A corporation divides its capital into shares, which are offered for sale to raise capital, termed as issuing shares. Thus, a share is an indivisible unit of capital, expressing the contractual relationship between the company and the shareholder. The denominated value of a share is its face value: the total capital of a company is divided into a number of shares.
In financial markets, a share is a unit of account for various financial instruments including stocks (ordinary or preferential), and investments in limited partnerships, and real estate investment trusts. The common feature of all these is equity participation (limited in the case of preference shares).
The income received from shares is known as a dividend. A shareholder, also known as a stockholder, is a person who owns shares of a certain company or organization. The process of purchasing and selling shares often involves going through a stockbroker as a middle man.
Shares are valued according to various principles in different markets, but a basic premise is that a share is worth the price at which a transaction would be likely to occur were the shares to be sold. The liquidity of markets is a major consideration as to whether a share is able to be sold at any given time. An actual sale transaction of shares between buyer and seller is usually considered to provide the best prima facie market indicator as to the "true value" of shares at that particular time.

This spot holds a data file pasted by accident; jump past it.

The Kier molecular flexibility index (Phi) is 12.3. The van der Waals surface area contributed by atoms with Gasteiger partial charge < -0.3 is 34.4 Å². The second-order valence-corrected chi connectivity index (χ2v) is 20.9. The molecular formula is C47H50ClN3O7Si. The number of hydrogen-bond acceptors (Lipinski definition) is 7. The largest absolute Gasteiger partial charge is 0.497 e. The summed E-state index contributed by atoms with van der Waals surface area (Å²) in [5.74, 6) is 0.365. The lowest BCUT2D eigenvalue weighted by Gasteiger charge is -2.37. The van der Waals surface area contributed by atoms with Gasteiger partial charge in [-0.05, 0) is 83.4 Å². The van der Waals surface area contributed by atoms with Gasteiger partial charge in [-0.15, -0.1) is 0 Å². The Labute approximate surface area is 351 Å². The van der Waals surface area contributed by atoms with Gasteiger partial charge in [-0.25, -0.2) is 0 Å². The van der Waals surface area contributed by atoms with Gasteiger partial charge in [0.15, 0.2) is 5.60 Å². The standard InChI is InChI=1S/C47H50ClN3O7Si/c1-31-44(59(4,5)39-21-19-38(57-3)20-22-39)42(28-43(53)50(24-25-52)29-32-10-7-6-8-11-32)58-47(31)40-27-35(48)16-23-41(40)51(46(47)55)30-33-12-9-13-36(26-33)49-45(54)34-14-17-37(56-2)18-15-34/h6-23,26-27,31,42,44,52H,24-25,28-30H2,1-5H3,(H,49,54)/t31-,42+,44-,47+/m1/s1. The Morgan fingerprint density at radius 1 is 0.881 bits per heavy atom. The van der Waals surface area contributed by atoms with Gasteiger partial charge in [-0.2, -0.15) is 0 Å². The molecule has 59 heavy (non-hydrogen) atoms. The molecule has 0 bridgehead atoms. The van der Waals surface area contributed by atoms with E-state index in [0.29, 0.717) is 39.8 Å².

Concept of Share In practical terms, shares are individual pieces representing an equal stake in the capital of a business organization. The number of shares make the respective holder eligible to receive a certain part of the profits made by that company. The shares also help the respective holders to be able to lay claim to a part of the worth of the specific company. This is applicable, however, only when there is liquidation.
Definition of Share According to financial terminology the share is regarded as a unit of account that can represent several monetary instruments, such as stocks, REITs, mutual funds, or limited partnerships. In Great Britain the term "shares" usually refers to stocks.
Dividend The earning that the holder of a share makes from his or her shares is called the dividend. Dividends are actually part of the profits of the company whose shares may be held by the respective holder. These are non-reinvested profits
Tax treatment of dividends varies from territories to territories. For instance, in India, dividends are tax free in the hands of the shareholder, but the company paying the dividend has to pay dividend distribution tax at 12.5%. There is also the concept of a deemed dividend, which is not tax free. Further, Indian tax laws include provisions to stop dividend stripping.
Historically, investors were given stock certificates as evidence of their ownership of shares. In modern times, certificates are not always given and ownership may be recorded electronically by a system such as CREST.
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- Hoang, Paul (2007). "1.4 Stakeholders". Business and Management. Victoria: IBID Press. p. 71. ISBN 1-876659-63-7.
- "How to Buy Shares". ShareWorld. Retrieved 23 February 2012.
- "All about shares and tax". Rediff India Abroad. 16 January 2006. Retrieved 23 February 2012.